Detectives, sometimes referred to as investigators, typically work with law enforcement agencies. They are called in for specific situations to collect evidence and analyze the facts in criminal cases. A detective’s duties generally include taking part in arrests, observing potential suspects, interviewing suspects and witnesses and examining all records involved with a case.
Steps to Becoming a Detective
Detectives usually start their careers off as police officers. While a high school diploma or GED may be all that’s required for some positions, most agencies require a college degree in law enforcement, criminal justice or a related field. Both bachelor’s and associate’s programs are available for aspiring detectives, and students can expect to take courses in criminal procedure, forensic science, judicial function, human relations, criminology and criminal law. In addition, students may also consider taking a foreign language course. According to the Bureau of Labor Statistics, becoming proficient in a language can be beneficial for future detectives, particularly in urban surroundings.
Individuals wishing to be a detective must be a U.S. citizen and at least 21 years of age in order to be eligible to receiving training for a career as a police officer. He or she may also be required to pass polygraph and drug tests. Police recruits must often pass physical and written tests and complete training academy programs before starting to serve as officers. Federal and state agencies as well as individual police departments offer these programs. They include both physical training and classroom education in topics such as first aid, traffic control, self-defense and firearm training.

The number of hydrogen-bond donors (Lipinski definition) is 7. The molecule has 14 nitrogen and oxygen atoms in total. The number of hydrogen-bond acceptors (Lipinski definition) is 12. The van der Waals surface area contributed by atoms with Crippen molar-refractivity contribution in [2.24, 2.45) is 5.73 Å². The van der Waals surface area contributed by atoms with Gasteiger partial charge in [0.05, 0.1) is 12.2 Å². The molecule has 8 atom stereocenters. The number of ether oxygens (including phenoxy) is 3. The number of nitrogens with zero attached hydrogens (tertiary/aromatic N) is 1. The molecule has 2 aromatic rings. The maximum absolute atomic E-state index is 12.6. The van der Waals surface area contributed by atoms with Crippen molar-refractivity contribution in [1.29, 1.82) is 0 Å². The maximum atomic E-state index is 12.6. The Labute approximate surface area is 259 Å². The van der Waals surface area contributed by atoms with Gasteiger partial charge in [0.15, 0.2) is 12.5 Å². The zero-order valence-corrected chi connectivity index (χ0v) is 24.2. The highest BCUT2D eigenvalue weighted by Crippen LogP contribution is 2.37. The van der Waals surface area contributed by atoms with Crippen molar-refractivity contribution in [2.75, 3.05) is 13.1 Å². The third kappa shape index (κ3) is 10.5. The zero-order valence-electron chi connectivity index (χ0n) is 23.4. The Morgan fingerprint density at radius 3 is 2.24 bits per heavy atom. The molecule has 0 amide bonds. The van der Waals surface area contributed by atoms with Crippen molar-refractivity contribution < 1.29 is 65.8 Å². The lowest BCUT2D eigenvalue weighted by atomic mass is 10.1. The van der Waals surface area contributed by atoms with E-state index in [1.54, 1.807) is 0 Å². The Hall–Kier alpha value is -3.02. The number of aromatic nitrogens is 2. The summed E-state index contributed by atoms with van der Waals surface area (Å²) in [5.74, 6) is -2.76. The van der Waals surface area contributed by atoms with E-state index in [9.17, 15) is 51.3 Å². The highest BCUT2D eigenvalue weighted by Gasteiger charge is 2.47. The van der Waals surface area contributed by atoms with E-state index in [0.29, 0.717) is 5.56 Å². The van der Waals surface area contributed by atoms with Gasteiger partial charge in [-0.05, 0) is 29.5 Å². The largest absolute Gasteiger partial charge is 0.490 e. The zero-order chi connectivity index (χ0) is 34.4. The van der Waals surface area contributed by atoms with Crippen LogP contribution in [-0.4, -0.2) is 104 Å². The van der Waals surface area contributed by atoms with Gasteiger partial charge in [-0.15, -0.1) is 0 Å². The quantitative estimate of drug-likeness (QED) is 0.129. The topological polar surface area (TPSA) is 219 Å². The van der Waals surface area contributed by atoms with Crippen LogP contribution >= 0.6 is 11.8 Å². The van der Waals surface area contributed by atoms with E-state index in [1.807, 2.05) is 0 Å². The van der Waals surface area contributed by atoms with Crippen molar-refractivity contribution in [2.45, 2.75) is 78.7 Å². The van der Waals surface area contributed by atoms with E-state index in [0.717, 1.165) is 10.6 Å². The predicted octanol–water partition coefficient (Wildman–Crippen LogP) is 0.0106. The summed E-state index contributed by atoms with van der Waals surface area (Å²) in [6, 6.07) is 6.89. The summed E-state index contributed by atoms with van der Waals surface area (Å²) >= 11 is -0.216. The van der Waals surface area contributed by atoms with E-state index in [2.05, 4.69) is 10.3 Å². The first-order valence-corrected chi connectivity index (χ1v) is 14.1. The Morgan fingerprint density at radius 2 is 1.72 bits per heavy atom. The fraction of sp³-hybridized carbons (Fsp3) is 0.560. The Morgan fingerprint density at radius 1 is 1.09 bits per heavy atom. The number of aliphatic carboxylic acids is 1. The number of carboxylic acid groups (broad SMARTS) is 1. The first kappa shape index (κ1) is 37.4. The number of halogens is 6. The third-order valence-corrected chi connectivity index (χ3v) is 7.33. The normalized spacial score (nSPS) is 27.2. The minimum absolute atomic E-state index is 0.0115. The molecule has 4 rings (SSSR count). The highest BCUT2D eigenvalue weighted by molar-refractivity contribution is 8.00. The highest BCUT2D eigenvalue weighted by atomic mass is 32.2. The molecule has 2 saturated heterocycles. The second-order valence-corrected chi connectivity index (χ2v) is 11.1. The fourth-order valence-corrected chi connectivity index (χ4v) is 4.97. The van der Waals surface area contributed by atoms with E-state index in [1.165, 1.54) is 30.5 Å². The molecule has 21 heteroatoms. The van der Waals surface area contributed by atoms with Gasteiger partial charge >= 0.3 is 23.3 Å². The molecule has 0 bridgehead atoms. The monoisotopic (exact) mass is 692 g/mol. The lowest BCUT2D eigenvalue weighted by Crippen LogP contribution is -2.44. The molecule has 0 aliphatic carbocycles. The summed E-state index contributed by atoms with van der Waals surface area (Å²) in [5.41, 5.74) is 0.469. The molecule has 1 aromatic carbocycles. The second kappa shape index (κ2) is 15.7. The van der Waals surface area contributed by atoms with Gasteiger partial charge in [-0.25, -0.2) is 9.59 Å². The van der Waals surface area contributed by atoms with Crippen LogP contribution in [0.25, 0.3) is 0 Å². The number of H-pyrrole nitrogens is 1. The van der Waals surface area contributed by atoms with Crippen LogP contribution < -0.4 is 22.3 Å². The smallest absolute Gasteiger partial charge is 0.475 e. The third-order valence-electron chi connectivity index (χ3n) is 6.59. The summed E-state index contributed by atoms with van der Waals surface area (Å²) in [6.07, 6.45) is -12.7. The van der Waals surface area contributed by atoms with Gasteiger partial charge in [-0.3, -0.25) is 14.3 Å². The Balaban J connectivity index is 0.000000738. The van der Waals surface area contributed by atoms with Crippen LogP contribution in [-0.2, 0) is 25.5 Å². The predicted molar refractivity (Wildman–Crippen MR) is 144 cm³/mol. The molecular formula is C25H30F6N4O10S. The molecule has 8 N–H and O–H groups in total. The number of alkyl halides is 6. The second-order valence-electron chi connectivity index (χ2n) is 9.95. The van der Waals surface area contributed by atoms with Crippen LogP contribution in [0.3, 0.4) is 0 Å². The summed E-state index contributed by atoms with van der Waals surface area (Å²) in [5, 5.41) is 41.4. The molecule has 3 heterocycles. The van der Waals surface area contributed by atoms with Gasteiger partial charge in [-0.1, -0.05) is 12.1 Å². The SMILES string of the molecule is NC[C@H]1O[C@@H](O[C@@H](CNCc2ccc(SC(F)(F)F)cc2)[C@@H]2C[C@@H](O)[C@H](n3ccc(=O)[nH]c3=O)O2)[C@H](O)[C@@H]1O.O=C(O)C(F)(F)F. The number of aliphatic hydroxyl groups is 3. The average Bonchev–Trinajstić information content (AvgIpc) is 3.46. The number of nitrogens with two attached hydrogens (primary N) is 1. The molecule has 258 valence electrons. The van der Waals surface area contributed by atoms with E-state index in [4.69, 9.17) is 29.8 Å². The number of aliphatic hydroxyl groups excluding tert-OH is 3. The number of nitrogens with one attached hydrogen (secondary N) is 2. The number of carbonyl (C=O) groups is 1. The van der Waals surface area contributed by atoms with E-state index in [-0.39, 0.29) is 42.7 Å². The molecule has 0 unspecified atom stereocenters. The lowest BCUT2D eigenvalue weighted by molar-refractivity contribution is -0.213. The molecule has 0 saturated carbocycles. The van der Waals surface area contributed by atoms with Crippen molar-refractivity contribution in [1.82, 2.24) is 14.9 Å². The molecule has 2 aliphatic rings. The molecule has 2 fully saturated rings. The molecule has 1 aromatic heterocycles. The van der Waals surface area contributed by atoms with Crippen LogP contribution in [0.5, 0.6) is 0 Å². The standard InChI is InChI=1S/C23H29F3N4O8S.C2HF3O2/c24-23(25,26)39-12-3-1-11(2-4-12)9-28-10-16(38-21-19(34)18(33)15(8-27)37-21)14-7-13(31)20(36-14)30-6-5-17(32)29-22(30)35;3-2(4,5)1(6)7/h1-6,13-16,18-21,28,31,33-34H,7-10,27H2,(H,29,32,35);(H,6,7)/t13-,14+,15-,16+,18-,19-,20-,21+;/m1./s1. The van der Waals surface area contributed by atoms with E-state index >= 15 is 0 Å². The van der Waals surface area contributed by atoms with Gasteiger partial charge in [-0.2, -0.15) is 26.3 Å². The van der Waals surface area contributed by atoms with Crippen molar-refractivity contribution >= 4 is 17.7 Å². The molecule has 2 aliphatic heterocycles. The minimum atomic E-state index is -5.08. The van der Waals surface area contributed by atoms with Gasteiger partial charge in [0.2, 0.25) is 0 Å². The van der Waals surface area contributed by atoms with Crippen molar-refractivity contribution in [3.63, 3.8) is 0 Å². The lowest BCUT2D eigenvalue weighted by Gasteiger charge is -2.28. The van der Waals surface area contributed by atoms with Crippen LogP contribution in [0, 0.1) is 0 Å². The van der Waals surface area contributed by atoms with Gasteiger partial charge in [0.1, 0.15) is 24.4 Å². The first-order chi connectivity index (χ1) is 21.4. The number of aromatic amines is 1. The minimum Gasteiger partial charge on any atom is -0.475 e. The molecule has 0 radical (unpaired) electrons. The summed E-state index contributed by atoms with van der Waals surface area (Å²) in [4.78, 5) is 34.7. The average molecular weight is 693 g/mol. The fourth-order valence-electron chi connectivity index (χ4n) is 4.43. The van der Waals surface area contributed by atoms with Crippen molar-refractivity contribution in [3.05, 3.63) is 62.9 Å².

Fitness and Mental Health
Detectives must maintain excellent mental and physical health by engaging in routine fitness training and exercise. Doing so better equips them for handling stress and danger. Also, aspiring detectives can keep their minds sharp by brushing up on new technology and techniques. In order to do their jobs, detectives must be very observant and perceptive since the ability to pay attention to detail is critical. Individuals can cultivate these skills while in the field by paying close attention to accidents and crime scenes and learning how to accurately document these details in reports.
Since detectives are usually chosen from existing police officers, aspiring detectives should consider expressing their interest to their superior officers who can keep them in mind for future promotions. Many police officers must serve at least three years at their current positions before becoming eligible for a detective position at an agency. Promotion within agencies is typically based on an individual’s performance evaluation as a police officer, his or her scores on agency exams and the individual’s position on a promotion list. The Bureau of Labor Statistics indicates that growth is expected to grow slower than the average for all occupations, but individuals with military training and more experience will have better professional prospects.
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Potential detectives must also be comfortable using polygraphs, handcuffs and surveillance and fingerprinting equipment. In addition, experience with software for computer-aided composite drawing, crime information databases and crime scene management is helpful. Combining an associate’s degree or a bachelor’s degree in criminal justice with real-world field experience, those aspiring to become a detective can expect start as a police officer before moving into the role of detective.